Fans rejoice as European closed shop gets the chop – for now

But if Gold & Sullivan had delivered on their pledge, would we have been invited to Europe’s top table?

West Ham co-owners David Sullivan (top) and David Gold (face shield) at the EPL match West Ham United v Burnley, at the London Stadium, London, UK on 16th January, 2021. English Premier League matches are still being played behind closed doors because of the current COVID-19 Coronavirus pandemic, and government social distancing/lockdown restrictions.

When Real Madrid president Florentino Perez recently claimed young fans are losing interest in the game, he wasn’t just showing how out of touch he was with the very people who keep the game alive; He was unwillingly blowing a wide open hole in the European Super League’s very shallow concept. 

The reasons for forming a European Super League were, as we were told, to give fans more fixtures between the world’s biggest clubs, with the world’s best players going head-to-head more frequently and, in turn, giving the fans what they truly want. Or that’s what they thought they were offering. 

Instead, Perez’s claims (and belief) were understandably brushed aside by the very people he claimed to be speaking for. 

Young fans showed, especially in England, that they’re quite content with what they’re getting at the moment, it’s just the owners they’re not happy with. 

They may not be content with what their club is doing on and off the pitch, but the product of football isn’t particularly in need of heavy reform. It needs some reform, but not in the way in which fans are no longer at the forefront of what it stands for. 

Perez and his group of greedy football club owners brought to the table the very thing football fans don’t want. 

A competition in which money, money and more money is the only motivation for these clubs to be involved, more so than they are now. 

Let’s not lose sight of the fact money is the very thing that football clubs give a damn about these days, especially Premier League clubs and those competing across Europe’s top divisions. 

This will not have come as a surprise to many, but the disgusting nature in which it was proposed was unforgivable.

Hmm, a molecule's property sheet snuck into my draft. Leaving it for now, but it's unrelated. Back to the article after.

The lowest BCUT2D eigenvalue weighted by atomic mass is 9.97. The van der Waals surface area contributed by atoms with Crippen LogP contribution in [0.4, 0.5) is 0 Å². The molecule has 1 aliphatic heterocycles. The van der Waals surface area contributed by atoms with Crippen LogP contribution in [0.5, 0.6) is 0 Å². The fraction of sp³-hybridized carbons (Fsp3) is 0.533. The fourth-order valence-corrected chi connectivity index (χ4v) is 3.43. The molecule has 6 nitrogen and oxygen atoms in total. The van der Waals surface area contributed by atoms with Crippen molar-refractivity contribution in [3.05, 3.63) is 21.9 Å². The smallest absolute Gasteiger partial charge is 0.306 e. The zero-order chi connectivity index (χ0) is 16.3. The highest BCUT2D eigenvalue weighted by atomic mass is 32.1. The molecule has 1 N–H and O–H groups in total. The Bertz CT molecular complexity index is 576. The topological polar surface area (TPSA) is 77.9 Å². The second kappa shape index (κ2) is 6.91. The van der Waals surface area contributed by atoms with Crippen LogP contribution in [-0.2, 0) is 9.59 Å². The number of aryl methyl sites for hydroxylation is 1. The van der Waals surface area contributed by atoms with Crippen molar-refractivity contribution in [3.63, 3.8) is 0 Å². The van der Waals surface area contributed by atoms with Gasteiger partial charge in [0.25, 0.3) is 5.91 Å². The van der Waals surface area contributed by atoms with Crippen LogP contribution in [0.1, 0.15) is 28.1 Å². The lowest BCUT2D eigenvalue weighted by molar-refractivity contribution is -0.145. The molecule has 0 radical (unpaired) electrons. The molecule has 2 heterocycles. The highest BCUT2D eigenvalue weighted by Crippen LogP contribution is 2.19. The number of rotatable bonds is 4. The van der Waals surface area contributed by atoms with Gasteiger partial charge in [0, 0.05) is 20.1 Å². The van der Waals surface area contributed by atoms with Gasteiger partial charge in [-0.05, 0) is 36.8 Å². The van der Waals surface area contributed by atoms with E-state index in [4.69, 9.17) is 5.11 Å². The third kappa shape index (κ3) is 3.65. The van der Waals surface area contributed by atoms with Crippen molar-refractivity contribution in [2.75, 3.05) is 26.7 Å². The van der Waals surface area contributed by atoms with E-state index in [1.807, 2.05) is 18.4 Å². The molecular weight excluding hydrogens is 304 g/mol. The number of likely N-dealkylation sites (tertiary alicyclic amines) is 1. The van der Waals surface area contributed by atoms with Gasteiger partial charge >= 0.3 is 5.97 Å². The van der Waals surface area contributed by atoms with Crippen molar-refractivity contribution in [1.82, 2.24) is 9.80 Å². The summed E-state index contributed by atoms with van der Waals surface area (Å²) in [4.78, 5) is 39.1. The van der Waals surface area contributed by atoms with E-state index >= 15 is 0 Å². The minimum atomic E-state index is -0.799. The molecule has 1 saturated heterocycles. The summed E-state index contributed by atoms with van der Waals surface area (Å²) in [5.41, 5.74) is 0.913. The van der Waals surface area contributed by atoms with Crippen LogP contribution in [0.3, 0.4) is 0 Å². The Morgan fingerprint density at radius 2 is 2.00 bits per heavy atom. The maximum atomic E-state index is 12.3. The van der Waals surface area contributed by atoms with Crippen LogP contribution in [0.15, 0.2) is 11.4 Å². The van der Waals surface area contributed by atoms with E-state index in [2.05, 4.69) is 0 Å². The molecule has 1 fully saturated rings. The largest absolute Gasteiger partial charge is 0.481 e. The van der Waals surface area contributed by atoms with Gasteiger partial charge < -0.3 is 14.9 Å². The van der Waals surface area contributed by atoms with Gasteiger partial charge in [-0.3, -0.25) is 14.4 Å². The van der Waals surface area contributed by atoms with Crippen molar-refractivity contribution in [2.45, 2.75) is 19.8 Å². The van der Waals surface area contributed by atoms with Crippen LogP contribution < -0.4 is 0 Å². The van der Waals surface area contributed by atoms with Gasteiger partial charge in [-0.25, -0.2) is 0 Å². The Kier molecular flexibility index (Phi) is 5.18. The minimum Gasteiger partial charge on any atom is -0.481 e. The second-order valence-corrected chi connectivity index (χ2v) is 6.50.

Broken down in simple terms, what these 12 clubs were trying to do was create their own footballing eco-system to ensure their long-term futures, at the expense of every other single club in Europe and their respective fan bases. 

With their seedy plans, hidden behind a thin veil of claiming to be ‘the saviours of football’ they were quite prepared to put hundreds of football clubs out of business. 

The ‘closed shop’ nature of the ESL pretty much said: “If you’re not privileged enough to be in our little club, then you may as well go and try and do something else because football is quite clearly no longer for you.”

What these clubs, and evidently Perez himself, didn’t plan for, was the fact football fans live and die off the fact football is open to everyone. 

Yes, there will always be a handful of clubs who have more money than anyone else, but there is nothing more beautiful than the hope that your little club, which doesn’t have as much money and definitely doesn’t have the best players, has the opportunity to compete against the biggest and the richest, and can beat them over 90 minutes of football. Fair and square. 

Obviously, Perez and his merry men fear this kind of level playing field. In England, the so-called top-six have been rocked in recent years by the emergence of Leicester as a disruptor in their space, and this season we’ve thrown our own hats in the ring by showing that maybe, just maybe, their little club isn’t quite as exclusive as they thought it was.

The rest of Europe’s super clubs, and England’s greedy six, cannot fathom that they may have a bit more competition. 

The likes of Man United and Arsenal are already on their knees having underachieved heavily over the last decade, and now they’ve got to contend with Leicester and West Ham threatening to take their place. No wonder they wanted to protect themselves.

We were told the ESL was an alternative to the Champions League, which already does exactly what they claimed the ESL to be. 

The very best teams on the continent, who boast the very best players in the world, competing to be Europe’s very best club every season. But obviously it’s not fair that some of Europe’s other successful, yet not as wealthy, clubs were also able to be involved. 

The Champions League does indeed need reform, but it needs reform in the way that makes it fairer for those who have earned the right to compete in it, not to make the richest clubs even richer. 

Fans realise that, and fans stood up for the sport they all love as a result. They won the battle in the end, with English clubs the first to realise they may have just underestimated the views and feelings of the very people they were claiming to be helping. 

Put simply, fans couldn’t give a stuff about how many billions their club has or could earn in the future, but they do care about the rivalries, the away days, the euphoria of winning and overachieving, the heartbreak of losing and underachieving. 

It’s all they want, but they want it while also being treated fairly by the clubs they hold dear. 

So that’s why the reaction to the ESL was so strong. This had nothing to do with wanting what’s best for fans and everything to do with ensuring these very rich football clubs could continue to get richer. Exclusively.

From West Ham’s perspective, it’s great that we weren’t involved. But it’s funny that the stadium move was supposed to get us to that top table, the table in which we would’ve been invited along to join the greedy gang. 

How lucky are we that the move hasn’t lived up to its tagline just yet. A world class stadium for a world class team sounds like a rubbish ESL marketing line. 

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